Steam Engine Design/Rotating Valve

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Steam Engine Design/Valves

See also Electric Valves for Steam Engine

Gregor's Proposal

What about a totally linear steam engine? Linear alternator, and hydrodynamic bearings using water (tap off of the condensate return pump maybe) for the linear bearings. Easier to make a large expansion ratio in a single stage than with crankshafts. Mounted vertically to avoid the static axial load on the piston rod.

Electric valves: Suppose you take a ball valve. Make it so it can rotate continuously. Now attach a small brush-less motor or stepper motor. Make the hole through the ball very small and likewise with the input/output holes so that during a full rotation, only a very small fraction of the time is the valve "open". Have it rotate at the same frequency as the cycle frequency of a steam engine. Thus the valve opens and closes at just the right frequency. But it opens and closes non-abruptly and the full-open has a limited open area. Although that is similar to a bump valve. It also does not have to be a ball. Suppose it was a cylinder and rot with a slot in it instead, could be easier to make. A roller bearing with a slot in it might make a good valve bit thing. It can be made longer to make the full-open position have less constriction without affecting the open-time. Thus higher abruptness could be achieved... What about the steam trapped in the slot? probably not a problem?

Problems: the actuator has to be kept below the curie point of the material used, probably not hard. Come to think of it, the water would condense in any non-heated-by-the sun parts, an this could be taken advantage of a s a handy lubricant.

But the whole point is to be able to change the open time as a fraction of cycle time which requires that the outlet valve area be changed somehow. That could be added in some way, but might end up more complex than a similar variable-bump valve thing (but if the wear issues are too hard to solve with bump valves maybe it would be useful).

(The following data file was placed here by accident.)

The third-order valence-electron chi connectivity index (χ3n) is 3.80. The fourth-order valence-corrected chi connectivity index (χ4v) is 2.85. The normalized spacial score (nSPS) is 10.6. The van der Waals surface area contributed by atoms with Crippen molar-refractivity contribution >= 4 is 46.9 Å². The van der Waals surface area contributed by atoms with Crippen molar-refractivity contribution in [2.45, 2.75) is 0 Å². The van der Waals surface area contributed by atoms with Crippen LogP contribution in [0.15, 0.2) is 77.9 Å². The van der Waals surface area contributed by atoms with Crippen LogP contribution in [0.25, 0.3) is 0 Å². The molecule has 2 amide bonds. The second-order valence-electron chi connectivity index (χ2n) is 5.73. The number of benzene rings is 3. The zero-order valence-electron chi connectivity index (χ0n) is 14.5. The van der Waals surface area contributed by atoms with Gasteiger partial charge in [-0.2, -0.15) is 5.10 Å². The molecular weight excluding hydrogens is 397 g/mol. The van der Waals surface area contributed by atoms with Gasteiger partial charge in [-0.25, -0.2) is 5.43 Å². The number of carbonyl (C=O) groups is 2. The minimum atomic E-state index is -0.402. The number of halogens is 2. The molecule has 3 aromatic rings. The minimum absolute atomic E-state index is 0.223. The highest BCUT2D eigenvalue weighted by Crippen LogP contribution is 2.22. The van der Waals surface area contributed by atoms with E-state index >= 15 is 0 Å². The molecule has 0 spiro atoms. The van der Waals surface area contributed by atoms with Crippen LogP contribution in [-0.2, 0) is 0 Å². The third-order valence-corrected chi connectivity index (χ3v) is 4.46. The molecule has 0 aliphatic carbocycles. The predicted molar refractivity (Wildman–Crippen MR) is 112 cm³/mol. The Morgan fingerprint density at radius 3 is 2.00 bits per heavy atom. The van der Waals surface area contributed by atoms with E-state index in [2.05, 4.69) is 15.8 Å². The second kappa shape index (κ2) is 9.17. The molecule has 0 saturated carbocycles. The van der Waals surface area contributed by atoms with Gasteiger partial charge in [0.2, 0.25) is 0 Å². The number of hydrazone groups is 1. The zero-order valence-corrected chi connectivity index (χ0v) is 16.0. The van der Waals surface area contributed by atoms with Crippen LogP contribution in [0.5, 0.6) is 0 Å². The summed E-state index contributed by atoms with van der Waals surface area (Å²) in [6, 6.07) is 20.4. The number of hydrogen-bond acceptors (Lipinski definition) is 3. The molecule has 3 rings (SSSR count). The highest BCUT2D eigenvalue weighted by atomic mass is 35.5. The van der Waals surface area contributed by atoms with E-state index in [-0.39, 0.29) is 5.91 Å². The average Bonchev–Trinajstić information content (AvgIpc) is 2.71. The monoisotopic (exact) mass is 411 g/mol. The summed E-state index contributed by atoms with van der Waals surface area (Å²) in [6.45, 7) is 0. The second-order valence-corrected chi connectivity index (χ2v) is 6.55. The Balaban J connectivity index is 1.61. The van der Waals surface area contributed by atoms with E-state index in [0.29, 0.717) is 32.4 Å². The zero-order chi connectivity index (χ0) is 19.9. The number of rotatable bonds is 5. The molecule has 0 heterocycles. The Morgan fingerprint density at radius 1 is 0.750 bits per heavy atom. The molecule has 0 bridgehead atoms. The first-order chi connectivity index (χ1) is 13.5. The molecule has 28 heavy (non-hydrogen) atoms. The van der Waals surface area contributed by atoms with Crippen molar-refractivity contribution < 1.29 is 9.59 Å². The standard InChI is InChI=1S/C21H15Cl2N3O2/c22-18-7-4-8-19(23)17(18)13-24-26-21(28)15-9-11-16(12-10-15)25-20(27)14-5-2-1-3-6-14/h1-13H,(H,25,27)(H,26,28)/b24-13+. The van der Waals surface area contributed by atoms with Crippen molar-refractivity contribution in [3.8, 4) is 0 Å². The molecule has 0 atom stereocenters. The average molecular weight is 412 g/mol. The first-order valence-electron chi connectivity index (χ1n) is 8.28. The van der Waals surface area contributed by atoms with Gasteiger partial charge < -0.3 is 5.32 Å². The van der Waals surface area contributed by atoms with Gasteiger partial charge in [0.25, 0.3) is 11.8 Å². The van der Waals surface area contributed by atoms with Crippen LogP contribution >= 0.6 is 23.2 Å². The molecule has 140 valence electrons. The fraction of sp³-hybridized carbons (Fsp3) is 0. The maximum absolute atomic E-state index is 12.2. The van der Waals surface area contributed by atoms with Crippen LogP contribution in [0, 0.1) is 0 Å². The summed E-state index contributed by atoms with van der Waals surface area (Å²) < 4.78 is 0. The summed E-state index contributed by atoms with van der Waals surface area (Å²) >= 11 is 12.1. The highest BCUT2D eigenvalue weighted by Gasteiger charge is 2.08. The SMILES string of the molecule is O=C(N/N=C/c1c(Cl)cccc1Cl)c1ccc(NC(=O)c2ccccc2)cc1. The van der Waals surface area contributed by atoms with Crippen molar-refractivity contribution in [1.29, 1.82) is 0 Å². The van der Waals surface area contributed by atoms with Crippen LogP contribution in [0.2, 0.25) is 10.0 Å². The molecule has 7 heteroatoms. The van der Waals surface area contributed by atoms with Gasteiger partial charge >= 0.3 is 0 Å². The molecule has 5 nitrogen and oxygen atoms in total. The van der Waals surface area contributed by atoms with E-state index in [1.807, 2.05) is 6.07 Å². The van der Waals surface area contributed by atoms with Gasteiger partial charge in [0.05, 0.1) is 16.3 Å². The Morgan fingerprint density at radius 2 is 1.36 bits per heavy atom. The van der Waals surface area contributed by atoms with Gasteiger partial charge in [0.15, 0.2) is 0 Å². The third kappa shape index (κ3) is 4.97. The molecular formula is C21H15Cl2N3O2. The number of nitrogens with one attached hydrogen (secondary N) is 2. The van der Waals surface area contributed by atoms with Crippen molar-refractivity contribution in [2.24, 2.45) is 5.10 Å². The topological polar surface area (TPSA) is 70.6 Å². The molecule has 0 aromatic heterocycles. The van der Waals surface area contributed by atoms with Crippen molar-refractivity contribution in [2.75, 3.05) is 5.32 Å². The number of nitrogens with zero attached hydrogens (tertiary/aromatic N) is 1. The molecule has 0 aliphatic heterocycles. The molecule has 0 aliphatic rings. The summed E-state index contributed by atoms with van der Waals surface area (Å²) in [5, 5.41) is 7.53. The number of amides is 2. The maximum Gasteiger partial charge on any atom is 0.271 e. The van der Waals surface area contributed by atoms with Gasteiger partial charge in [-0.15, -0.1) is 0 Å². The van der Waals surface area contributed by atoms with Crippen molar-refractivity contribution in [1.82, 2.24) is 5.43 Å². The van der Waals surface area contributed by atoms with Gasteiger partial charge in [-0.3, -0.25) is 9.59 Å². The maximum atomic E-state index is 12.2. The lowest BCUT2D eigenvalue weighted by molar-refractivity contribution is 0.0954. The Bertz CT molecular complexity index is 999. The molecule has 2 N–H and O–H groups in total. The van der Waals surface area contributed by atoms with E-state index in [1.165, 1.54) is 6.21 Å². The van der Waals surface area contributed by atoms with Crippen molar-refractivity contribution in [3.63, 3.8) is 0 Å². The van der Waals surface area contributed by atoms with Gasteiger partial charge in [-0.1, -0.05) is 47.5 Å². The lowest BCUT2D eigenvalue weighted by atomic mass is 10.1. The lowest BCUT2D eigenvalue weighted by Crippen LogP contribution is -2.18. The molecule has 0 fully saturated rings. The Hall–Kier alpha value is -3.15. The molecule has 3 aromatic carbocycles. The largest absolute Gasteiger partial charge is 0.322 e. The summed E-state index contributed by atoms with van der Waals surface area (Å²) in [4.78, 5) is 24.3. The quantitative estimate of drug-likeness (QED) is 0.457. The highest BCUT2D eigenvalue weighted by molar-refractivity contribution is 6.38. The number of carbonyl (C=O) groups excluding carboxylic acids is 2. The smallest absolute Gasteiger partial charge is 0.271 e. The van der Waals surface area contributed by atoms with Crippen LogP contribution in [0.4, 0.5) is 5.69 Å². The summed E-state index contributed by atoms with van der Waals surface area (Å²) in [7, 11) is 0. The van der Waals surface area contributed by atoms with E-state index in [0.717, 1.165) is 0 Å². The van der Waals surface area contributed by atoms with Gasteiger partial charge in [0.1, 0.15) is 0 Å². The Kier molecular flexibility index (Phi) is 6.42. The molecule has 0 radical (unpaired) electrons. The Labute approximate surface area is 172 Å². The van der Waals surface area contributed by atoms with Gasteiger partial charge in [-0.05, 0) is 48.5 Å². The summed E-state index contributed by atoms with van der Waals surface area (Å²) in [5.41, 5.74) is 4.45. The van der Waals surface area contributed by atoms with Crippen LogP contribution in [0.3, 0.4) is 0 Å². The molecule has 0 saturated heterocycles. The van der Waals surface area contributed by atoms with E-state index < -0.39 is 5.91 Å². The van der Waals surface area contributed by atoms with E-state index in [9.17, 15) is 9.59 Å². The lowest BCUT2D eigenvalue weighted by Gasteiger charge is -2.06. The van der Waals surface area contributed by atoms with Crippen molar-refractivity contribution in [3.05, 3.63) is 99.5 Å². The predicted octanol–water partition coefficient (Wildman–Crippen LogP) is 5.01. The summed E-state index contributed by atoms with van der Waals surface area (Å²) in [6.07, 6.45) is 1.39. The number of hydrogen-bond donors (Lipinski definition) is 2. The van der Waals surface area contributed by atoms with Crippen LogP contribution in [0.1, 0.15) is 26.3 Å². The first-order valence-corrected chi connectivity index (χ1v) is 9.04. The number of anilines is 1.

The key thing is the recognition that the timing stroke-to-stroke does not really change and therefore some sort of continuously rotating actuator can be used without the inertia being a problem.




The drawing above shows two rotating valves attached to control motors which are controlled by a computer such as the Arduino or similar. The top valve controls the flow of high pressure steam into the engine. The bottom controls release of low pressure exhaust steam. By having valves for both at the top of the cylinder, exhausting spent steam can be done with out pressurizing it. Thus, the engine does more work and will be more efficient overall.

Timing of the valves is critical, naturally. Some kind of shaft encoder will be needed to sense the position of the piston in the cylinder. Given a known position, the controller can cause the motors to open or close either the steam or exhaust valves. At speed, variable cutoff allows the steam engine to accelerate or decelerate. At a dead stop, it can be used to start the engine (unless the piston is at bottom dead center, in which case it must be moved manually).

The rotating cylinder valve needs a tight seal to avoid steam leaking around it when closed.

more thoughts

"The problem I was foreseeing with this is that the fraction of the cycle time that the valve is open or shut cannot be changed on the fly, but is fixed by the relative size of the hole in the rotating thing. The timing for exactly when the valve opens relative to the top-dead-center position of the piston can be changed of course easily on the fly, and so the charge of steam and therefore compression ratio can be varied in that way. But That might result in some thermodynamic losses? The steam expands once into the piston during the inital influx of steam, then gets recompressed and then expands again during the power stroke. Dunno enough thermodynamics to tell if this would be a serious problem, but it's maybe less than ideal.

I would have thought the ideal was to have the valve open at top deal center and stay open as the piston moves downwards, until shutting abruptly when the desired volume of steam has entered the chamber, minimizing the pressure drop that occurs across the valve during the process of allowing the charge of steam into the cylinder. gregor